This article appeared in the January 19, 2023 edition of the Monitor Daily.

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Despite everything you think you know, journalism can be on the right track

Melanie Stetson Freeman/Staff/File
American flags encircle the Washington Monument in the U.S. capital. Good journalism reveals the hope and progress in the world – such as peaceful transfers of power in recent elections – as well as problems requiring public attention.

Have you read David Brooks’ latest article in The Atlantic? You should. It’s titled: “Despite Everything You Think You Know, America Is on the Right Track,” and you can read it here

One main takeaway is this: It is essential not to mistake social upheaval with national weakness. Social upheaval is inevitable and in crucial ways can be a sign of strength. As Mr. Brooks says: “We go through moments when the established order stops working. People and movements rise up, and things change ... as new problems become obvious, the culture shifts.”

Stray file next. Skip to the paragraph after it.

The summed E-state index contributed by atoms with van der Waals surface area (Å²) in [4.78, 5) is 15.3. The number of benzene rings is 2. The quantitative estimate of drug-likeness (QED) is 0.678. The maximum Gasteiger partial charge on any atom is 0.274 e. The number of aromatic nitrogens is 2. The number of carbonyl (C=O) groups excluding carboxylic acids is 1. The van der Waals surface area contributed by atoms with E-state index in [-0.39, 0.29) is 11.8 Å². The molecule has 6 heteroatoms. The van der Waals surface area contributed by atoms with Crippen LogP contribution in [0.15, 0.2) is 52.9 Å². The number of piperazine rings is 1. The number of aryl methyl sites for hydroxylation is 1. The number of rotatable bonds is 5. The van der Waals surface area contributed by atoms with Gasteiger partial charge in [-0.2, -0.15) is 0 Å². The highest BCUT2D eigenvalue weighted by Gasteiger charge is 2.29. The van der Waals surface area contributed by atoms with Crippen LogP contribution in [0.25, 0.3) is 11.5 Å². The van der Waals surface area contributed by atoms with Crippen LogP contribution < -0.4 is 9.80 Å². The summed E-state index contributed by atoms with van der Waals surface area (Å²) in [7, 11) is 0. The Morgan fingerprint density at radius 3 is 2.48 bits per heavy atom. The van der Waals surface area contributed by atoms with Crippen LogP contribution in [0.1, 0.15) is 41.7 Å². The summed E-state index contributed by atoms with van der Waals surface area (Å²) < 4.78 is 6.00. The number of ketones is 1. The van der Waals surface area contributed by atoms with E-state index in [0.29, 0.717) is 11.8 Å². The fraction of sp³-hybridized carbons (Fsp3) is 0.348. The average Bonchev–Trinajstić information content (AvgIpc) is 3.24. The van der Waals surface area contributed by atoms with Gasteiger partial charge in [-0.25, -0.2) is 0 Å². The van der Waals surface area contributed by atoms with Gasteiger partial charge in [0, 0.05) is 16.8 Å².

The world never stands still. Strength is measured by how well nations can evolve with it. “If there is one lesson from the events of the past year,” Mr. Brooks continues, “it is that open societies such as ours have an ability to adapt in a way that closed societies simply do not. Russia has turned violent and malevolent. China has grown more authoritarian and inept.”

The Monitor would argue that open societies are successful because they do the best job of protecting and expanding core human values – compassion, fairness, honesty, responsibility, ingenuity, and so on. That’s the idea behind our new values approach to news. If these are the things that really matter, shouldn’t the media be paying attention to them? 

A friend of the Monitor, prize-winning journalist Mónica Guzmán, recently tweeted about our values approach: “It was so refreshing just to scan through this list. I can see dangers – sugarcoating, forcing problems into the shape of solutions... but … There’s something really promising here.”

Balancing hope and hard news has always been the Monitor’s challenge. But as Mr. Brooks compellingly shows, there are plentiful credible counterarguments to today’s doomscrolling. That starts with recognizing that progress is inherent in the highest ideals of humanity, and news is the story of our collective struggle to reach them.  

This article appeared in the January 19, 2023 edition of the Monitor Daily.

Read 01/19 edition
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